Paul Stanley: ‘When You Play Beat-The-Clock, The Clock Wins, Always’
By Jim Clash / Forbes
In Part 1 of our interview series with Kiss frontman Paul Stanley, we discussed his paintings, his thoughts on bandmate Gene Simmons, drugs and the band’s extensive use of makeup. Here we address Kiss’ final tour, Stanley’s biggest fear, advice he might give to his younger self and his being bullied in school. Following are edited excerpts from a longer phone conversation.
Jim Clash: You’ve sold hundreds of millions of records. You must be quite wealthy. Why keep working into your seventies?
Paul Stanley: I love what I do. I think that ultimately when you’re in a position to not do something is when you find out how much it means to you. You also find out when you’re losing it. When your career is in trouble, how much are you willing to fight to regain it? Once you’re financially set, at least in my case, the idea of sitting back and watching television or sitting at the top of a mountain is nowhere near as appealing as playing stadiums around the world. I loved it.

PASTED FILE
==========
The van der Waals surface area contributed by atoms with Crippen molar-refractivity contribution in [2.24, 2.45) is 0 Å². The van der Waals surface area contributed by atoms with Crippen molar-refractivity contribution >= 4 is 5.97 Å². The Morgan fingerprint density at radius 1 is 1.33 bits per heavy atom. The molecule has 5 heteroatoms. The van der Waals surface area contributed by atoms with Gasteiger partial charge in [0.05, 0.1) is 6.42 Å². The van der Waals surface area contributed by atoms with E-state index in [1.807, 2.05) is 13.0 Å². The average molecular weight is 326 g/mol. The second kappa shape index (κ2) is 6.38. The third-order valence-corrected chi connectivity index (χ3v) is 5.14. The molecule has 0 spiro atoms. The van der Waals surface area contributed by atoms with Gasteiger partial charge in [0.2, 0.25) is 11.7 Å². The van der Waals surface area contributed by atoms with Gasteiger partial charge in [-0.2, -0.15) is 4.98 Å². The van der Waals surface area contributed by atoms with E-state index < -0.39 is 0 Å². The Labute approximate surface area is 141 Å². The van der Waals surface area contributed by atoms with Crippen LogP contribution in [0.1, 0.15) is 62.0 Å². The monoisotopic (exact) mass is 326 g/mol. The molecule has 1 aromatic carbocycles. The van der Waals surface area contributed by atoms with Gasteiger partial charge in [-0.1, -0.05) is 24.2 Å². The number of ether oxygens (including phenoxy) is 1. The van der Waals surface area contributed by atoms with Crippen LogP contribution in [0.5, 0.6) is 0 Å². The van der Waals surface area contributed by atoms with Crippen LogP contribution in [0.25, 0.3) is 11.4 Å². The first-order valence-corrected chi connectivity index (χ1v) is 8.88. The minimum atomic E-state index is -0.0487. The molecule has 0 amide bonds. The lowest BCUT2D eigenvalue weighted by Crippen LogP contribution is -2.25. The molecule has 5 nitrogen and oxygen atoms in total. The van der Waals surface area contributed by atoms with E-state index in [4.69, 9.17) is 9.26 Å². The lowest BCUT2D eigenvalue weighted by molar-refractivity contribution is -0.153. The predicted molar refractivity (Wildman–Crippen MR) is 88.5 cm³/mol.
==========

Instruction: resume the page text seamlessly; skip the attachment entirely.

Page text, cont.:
Clash: When you all perform with the heavy costumes and makeup – what is it, like 30 or 40 pounds – over time, that takes a toll on your body, correct?
Stanley: Yes. We reached a point where we realized that life and time are finite. When you play beat-the-clock, the clock wins, always. There are no 70-plus-year-old basketball players or football players. In essence, we are athletes with guitars. To do what we do at the level we do it means it’s just a matter of time before we can’t, or that people coming to see us will say, “You should have seen them when they were good.”